(This is an article about testing in DROOLS, but with some general points of interest.  Another write-up on a simple extension to use-case documentation that automates rules testing is in the pipeline.)

DROOLS is one of the most difficult BRMS systems to test, despite the close integration with products like JUNIT.  Part of the problems lie with the lack of visibility of processing on the LHS, and partly with the interaction of some of the features.

A typical error arises when salience is used in conjunction with no-loop, in a DRL with multiple rules, some with the same salience: a common structure.  Developers may think that no-loop means the rules won’t fire twice, and that salience guarantee to sequence the rules will fire: neither is true.  Further, using salience at the same level can result in very elusive bugs that will escape simple testing.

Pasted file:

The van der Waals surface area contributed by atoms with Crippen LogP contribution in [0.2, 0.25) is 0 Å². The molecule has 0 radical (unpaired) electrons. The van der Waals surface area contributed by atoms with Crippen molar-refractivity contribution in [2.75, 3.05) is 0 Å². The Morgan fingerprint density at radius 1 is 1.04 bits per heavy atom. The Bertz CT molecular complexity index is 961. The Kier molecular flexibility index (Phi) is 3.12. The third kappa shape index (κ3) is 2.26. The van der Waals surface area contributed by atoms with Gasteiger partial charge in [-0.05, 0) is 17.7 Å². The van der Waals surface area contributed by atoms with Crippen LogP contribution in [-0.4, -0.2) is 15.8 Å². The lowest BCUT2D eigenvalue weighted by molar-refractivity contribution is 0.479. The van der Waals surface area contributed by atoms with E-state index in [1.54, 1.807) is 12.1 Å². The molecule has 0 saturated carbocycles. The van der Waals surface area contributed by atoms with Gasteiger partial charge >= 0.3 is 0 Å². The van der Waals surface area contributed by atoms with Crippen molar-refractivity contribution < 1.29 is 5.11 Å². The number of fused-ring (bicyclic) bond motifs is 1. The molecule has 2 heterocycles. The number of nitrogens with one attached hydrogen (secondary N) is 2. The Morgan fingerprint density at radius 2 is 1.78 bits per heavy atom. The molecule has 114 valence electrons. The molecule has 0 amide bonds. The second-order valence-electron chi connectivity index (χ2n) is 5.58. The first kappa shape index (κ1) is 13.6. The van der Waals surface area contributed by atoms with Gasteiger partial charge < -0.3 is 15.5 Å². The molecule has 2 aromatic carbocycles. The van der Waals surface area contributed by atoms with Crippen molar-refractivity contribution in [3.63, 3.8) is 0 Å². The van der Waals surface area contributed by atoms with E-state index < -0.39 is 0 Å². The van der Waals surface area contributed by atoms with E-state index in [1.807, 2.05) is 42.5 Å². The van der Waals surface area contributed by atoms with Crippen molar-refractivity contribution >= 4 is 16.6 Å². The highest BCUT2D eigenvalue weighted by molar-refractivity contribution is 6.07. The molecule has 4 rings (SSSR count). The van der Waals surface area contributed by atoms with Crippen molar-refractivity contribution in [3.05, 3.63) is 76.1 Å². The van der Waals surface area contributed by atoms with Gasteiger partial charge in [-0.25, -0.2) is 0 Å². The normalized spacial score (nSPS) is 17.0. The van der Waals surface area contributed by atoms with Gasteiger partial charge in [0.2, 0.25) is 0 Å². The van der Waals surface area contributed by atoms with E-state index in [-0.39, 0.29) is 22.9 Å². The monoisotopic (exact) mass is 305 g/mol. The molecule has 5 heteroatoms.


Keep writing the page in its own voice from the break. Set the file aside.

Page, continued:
Using ruleflow and pattern-rules goes a long way to reducing these problems.  The ruleflow separates rules completely, so that technical interactions between rules are eliminated.

[Note that business interactions between rules are not eliminated.  This is an important subject, requiring organizational and technical safeguards (esp. idempotence).]

For exceptionally complex rules, we also recommend testing the LHS separately from the RHS: the tuples to be created by the LHS should be specified, and tested.

For Rete based rules engines, I also recommend that, for all rules using facts with a one-to-many relationship, that the test be repeated with the facts shuffled, i.e. inserted in a different order.  This was as a result of validating the user testing on a large project and finding the 30% of the rules contained subtle and different errors, that only arise when the test data is shuffled, and not in the sequence the developer expected.  This testing can be completely automated.

Equally, null entity testing can be partially automated: each of the tests can be carried out with one of the fact entities completely missing.  This does require effort to interpret the results.

I also recommend as graphical a unit-test platform as possible: the developer should be able to change facts easily, run and see the results in seconds.  The tools used vary with the application: testing rules for a financial application might best use excel for constructing the fact input, whereas a deep structure might be easier via XML.